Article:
I was asked this question yesterday…
We get MFI data from the supplier, how can we use this data to our advantage?
Th Melt Flow Index, MFI, is take under pressures and shear rates which do not represent the actual conditions the material will see during processing. As a result, the MFI is not a good representation of the material processing characteristics. For these reasons, many people completely ignore this data, yet it can be helpful for scheduling and the anticipating potential changes.
For example, if you are processing a lot of material which has a MFI of 5, and you have to decide whether to change to a lot with an MFI of 6 or a lot with an MFI of 10… it is more likely that the lot with a 6 MFI is more likely to process similar to the lot currently processing.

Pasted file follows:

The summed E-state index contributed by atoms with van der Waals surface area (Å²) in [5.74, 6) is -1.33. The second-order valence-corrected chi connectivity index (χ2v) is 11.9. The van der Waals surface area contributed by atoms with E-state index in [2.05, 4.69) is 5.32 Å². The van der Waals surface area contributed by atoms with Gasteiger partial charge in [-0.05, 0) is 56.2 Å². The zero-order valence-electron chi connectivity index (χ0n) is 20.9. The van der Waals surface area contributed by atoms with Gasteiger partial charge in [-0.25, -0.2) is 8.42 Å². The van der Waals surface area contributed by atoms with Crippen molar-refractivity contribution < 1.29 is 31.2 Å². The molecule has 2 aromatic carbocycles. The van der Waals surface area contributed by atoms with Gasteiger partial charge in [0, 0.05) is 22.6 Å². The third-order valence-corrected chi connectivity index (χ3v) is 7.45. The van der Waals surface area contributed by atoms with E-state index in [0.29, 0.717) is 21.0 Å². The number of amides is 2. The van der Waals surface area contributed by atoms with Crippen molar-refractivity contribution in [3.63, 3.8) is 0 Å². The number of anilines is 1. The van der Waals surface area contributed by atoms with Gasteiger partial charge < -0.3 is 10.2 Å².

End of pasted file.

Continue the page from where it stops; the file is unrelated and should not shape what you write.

Additionally, if you have to change from a lot with an MFI of 5 to a lot with an MFI of 10, the technician can be warned that the next lot is likely to have a lower viscosity.
I have found MFI data to be a moderately helpful tool when no other rheological data is available. Whenever possible, it is helpful to have more relevant rheological data such as that from a spiral flow, capillary rheometer, or a dual plate rheometer.
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